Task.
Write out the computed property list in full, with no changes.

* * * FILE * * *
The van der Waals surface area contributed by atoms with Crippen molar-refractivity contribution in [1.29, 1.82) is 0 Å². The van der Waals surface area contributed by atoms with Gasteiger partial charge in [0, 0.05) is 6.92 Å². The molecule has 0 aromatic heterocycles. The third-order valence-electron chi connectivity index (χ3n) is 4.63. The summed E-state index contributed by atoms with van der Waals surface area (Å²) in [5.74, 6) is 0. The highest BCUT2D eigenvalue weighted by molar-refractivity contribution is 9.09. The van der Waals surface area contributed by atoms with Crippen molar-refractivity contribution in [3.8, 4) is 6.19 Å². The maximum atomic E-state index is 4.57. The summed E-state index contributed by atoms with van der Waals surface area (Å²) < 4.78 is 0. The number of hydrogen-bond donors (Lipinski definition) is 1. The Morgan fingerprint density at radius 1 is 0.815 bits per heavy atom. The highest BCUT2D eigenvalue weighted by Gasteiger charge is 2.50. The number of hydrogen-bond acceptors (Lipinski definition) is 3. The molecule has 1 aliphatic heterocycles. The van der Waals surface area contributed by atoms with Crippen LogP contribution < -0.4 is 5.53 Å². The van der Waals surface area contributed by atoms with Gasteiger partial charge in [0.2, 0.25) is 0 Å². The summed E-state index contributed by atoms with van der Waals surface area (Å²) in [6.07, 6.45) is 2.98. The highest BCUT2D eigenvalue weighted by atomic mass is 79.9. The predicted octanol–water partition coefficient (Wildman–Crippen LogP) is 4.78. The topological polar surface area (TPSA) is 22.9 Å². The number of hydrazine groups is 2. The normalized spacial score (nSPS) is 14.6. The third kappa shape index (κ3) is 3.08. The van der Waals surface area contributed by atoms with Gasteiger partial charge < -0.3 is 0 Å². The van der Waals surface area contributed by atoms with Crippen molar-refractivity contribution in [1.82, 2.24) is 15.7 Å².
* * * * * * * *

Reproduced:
The van der Waals surface area contributed by atoms with Crippen molar-refractivity contribution in [1.29, 1.82) is 0 Å². The van der Waals surface area contributed by atoms with Gasteiger partial charge in [0, 0.05) is 6.92 Å². The molecule has 0 aromatic heterocycles. The third-order valence-electron chi connectivity index (χ3n) is 4.63. The summed E-state index contributed by atoms with van der Waals surface area (Å²) in [5.74, 6) is 0. The highest BCUT2D eigenvalue weighted by molar-refractivity contribution is 9.09. The van der Waals surface area contributed by atoms with Crippen molar-refractivity contribution in [3.8, 4) is 6.19 Å². The maximum atomic E-state index is 4.57. The summed E-state index contributed by atoms with van der Waals surface area (Å²) < 4.78 is 0. The number of hydrogen-bond donors (Lipinski definition) is 1. The Morgan fingerprint density at radius 1 is 0.815 bits per heavy atom. The highest BCUT2D eigenvalue weighted by Gasteiger charge is 2.50. The number of hydrogen-bond acceptors (Lipinski definition) is 3. The molecule has 1 aliphatic heterocycles. The van der Waals surface area contributed by atoms with Crippen LogP contribution < -0.4 is 5.53 Å². The van der Waals surface area contributed by atoms with Gasteiger partial charge in [0.2, 0.25) is 0 Å². The summed E-state index contributed by atoms with van der Waals surface area (Å²) in [6.07, 6.45) is 2.98. The highest BCUT2D eigenvalue weighted by atomic mass is 79.9. The predicted octanol–water partition coefficient (Wildman–Crippen LogP) is 4.78. The topological polar surface area (TPSA) is 22.9 Å². The number of hydrazine groups is 2. The normalized spacial score (nSPS) is 14.6. The third kappa shape index (κ3) is 3.08. The van der Waals surface area contributed by atoms with Gasteiger partial charge < -0.3 is 0 Å². The van der Waals surface area contributed by atoms with Crippen molar-refractivity contribution in [1.82, 2.24) is 15.7 Å².